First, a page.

Above all,Victorian relativity cannot be understood as a simple maxim but only as a complex, shifting, logically problematic nexus of themes-- one that has little in common in any of its versions with that philosophical chimera, "the doctrine that all views are equally good" (Nozick). It can be said to appear in the course of the nineteenth century in two aspects or phases. The first is dictated by the militant principle, "No absolutes!" The second is an attempt to define the paradoxical-seeming properties of what can be called the relativistic field. The two phases take shape in close association with each other, and in many notable texts can hardly be disentangled except as an artifice of exposition. I shall try in this chapter, in any case, to trace this broad twofold pattern of intellectual innovation, deferring to the next chapter, as much as possible, my discussion of the motive of ideological critique in the early history of relativity. Considering that issues of freedom and authority are embroiled with theoretical and scientific speculation at nearly every moment in the literature I will consider, and that writers of the Victorian relativity movement took for granted the inseparable connection between the political and intellectual regimes of their society, the division of topics I propose to follow must also be somewhat artificial and awkward, even if not rigidly adhered to. I will enforce it only up to a point.

Difference, Anglican and Utilitarian

The modern history of relativity theory extends well back into the Enlightenment, and especially into Kantian and Humean philosophy. My goal is not to attempt anything like a full reconstruction of that history, and still less to identify the ultimate origins of relativity. (As I have said, I start with the assumption that abandoning the fantasy of originary moments is a prerequisite of scientific intellectual history, the other main one being the abandonment of the idea that cultural formations such as theories and doctrines possess any fixed or given ideological content which scholarship can ever take for granted.) For the purpose of tracing the destiny of relativity in the nineteenth and early twentieth centuries, however, a significant point of departure is found in the work of Sir William Hamilton (especially his once famous essay of 1829, "Philosophy of the Unconditioned") and of his follower, the clergyman and eventual Dean of St. Paul's, H. L. Mansel (especially The Limits of Religious Thought [1858]).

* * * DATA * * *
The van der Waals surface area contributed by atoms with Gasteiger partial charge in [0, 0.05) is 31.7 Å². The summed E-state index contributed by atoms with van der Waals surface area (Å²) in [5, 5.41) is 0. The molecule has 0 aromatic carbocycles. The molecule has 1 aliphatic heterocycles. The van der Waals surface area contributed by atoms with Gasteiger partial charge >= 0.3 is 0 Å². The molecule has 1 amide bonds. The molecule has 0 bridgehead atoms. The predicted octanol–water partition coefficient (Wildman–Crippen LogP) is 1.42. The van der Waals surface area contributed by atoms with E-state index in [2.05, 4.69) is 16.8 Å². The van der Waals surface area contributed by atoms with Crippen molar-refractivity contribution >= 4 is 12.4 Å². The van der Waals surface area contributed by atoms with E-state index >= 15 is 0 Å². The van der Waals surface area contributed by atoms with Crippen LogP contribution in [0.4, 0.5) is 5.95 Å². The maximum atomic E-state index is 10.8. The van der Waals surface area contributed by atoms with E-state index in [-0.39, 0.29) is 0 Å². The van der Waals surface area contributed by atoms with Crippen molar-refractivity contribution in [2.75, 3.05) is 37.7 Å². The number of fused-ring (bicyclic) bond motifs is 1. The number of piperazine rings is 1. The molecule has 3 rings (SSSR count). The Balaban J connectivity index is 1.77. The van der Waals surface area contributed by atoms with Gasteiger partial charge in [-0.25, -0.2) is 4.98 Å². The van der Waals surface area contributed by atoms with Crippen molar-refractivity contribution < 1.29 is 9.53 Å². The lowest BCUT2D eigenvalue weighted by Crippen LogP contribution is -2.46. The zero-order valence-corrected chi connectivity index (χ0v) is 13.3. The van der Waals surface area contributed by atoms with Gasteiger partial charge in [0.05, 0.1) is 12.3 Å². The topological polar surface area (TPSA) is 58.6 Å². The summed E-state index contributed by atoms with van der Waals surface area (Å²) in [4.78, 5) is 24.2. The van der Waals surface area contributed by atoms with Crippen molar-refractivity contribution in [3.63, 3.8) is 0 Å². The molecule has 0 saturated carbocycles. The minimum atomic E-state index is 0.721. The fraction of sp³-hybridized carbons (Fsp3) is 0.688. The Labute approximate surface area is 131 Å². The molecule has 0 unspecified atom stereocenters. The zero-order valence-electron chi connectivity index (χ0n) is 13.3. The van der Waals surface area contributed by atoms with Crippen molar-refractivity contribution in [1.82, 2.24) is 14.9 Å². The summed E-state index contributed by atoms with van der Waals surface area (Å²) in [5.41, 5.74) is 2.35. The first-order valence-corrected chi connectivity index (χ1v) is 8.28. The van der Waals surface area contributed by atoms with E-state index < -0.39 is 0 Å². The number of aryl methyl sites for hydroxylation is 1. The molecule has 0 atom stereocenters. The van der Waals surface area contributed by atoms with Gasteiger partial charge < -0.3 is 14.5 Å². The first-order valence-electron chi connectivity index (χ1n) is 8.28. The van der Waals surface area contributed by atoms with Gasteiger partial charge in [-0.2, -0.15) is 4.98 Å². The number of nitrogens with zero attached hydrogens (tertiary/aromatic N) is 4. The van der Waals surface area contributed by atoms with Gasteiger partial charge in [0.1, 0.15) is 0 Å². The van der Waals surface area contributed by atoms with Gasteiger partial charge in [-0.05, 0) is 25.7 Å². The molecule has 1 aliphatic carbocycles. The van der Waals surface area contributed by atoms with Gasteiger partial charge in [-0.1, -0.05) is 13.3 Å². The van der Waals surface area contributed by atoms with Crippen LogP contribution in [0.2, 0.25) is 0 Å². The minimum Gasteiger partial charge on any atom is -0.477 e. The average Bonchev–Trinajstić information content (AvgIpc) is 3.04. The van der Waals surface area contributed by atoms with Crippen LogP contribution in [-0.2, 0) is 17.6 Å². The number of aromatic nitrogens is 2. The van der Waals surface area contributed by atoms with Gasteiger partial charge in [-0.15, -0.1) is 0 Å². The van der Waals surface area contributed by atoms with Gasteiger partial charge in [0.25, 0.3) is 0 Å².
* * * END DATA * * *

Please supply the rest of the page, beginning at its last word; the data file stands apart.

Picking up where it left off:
For many subsequent writers, Hamilton and Mansel inaugurated modern relativity by their formulation of what we can call the law of Difference. This principle, recognizably a version of the axiom of Protagoras that "nothing is one thing just by itself," had been definitively stated by Hobbes and then became an article of faith for an increasingly radicalized relativity movement in the nineteenth century. "The condition of intelligence," says Hamilton, stating the law by means of a quotation from Victor Cousin, "is difference; and an act of knowledge is only possible where there exists a plurality of terms" (Hamilton, "Philosophy of the Unconditioned," 37). What emerges by implication, or by extrapolation, from this formula is a doctrine of what a writer to be considered later in this chapter calls "twofold relativity": the doctrine that knowledge of any thing is a function both of the relations obtaining between it and the perceiver and of those between it and other things with which it is compared. Hamilton and Mansel, following this chain of inference, argue that human knowledge is confined strictly to the relative properties of phenomena, and is therefore necessarily conditioned by the subject's cognitive faculties and circumstances and by the act of cognition itself. To speak of any possible knowledge of "the One, the Absolute, the Unconditioned" or of the absolute properties of things is consequently, they declare, an impossible and wholly nonsensical contradiction (Hamilton, "Philosophy," 14). "Our knowledge . . . can be nothing more than a knowledge of the relative manifestations of an existence," and "the absolute is conceived merely by a negation of conceivability," says Hamilton (22, 21). "Consciousness is . . . only possible in the form of a relation" between subject and object, echoes Mansel; but since "by the Absolute is meant that which exists in and by itself, having no necessary relation to any other Being," therefore "the Absolute . . . is a term expressing no object of thought, but only a denial of the relation by which thought is constituted" (Mansel, Limits, 96, 75, 97).